Robert Black is not a likable protagonist. He’s a sympathetic protagonist, with Moore pulling on the heart strings a little in Black’s sanctimonious stupidity, but he’s not likable. He’s a self-important tool and his inability to change makes his troubles somewhat sympathy inducing, but not enough to overshadow the rest of the book.
And, in this case, by rest of the book, I don’t even mean the illustrated portions of the comic, but more of the written back matter. Moore’s trying, with the back matter, to teach the reader how to read Providence, how to imagine Providence. It’s almost like Moore’s giving us his notes and asking for our opinion.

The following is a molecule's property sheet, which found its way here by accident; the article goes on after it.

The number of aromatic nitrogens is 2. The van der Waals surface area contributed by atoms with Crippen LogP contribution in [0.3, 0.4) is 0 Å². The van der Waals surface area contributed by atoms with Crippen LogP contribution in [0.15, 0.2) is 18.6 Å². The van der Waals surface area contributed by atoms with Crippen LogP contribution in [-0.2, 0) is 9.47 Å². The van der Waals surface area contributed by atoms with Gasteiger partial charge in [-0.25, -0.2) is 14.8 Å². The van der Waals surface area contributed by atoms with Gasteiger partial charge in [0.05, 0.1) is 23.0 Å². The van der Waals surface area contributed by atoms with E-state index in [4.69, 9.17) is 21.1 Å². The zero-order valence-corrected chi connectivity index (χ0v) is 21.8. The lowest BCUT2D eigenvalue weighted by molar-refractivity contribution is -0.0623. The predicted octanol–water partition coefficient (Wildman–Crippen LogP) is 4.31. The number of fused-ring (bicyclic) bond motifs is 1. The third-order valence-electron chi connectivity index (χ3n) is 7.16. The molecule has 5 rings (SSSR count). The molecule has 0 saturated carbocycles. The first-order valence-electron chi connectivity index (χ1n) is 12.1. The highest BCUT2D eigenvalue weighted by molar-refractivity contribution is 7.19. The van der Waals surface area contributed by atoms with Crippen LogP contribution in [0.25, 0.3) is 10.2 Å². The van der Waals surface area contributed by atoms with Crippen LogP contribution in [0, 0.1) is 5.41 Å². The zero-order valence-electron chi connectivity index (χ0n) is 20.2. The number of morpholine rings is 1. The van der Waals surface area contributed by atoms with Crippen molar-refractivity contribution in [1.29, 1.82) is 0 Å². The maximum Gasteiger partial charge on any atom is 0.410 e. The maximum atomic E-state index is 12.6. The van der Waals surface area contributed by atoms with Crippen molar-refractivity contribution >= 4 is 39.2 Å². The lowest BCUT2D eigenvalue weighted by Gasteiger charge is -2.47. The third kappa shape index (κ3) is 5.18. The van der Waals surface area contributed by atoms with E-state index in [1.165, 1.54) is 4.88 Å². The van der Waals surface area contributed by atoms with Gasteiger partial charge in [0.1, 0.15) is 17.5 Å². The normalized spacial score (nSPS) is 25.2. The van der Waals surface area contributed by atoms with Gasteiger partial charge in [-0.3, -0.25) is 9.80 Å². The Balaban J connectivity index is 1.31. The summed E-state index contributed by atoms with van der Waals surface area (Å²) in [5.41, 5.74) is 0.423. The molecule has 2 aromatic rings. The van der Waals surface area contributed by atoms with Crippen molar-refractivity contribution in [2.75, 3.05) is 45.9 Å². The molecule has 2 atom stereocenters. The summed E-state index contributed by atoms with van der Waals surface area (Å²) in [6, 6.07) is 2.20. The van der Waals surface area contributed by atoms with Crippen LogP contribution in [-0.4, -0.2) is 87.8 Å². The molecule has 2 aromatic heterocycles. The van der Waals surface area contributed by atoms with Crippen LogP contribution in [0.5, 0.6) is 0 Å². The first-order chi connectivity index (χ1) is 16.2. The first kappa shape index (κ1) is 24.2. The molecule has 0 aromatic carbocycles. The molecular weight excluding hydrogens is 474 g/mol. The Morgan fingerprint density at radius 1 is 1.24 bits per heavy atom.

Of course, the comic matter of this issue of Providence is excellent. Moore does two or three surprise reveals in the back matter–things Burrows illustrates in order to hide something for later, thereby changing not just one understanding, but affecting all subsequent ones. I do wish I had read the book once without any of the back matter. I wonder if I wait long enough after the series finishes, if I can see how it works just as the comic.
Some great art from Burrows. Nice mixed media approach. And Moore introduces one of Providence’s first lovable characters. He’ll probably eat Robert in the last issue.
It’s another great issue. Providence is superb.
The Picture; writer, Alan Moore; artist, Jacen Burrows; colorist, Juan Rodriguez; letterer, Kurt Hathaway; publisher, Avatar Press.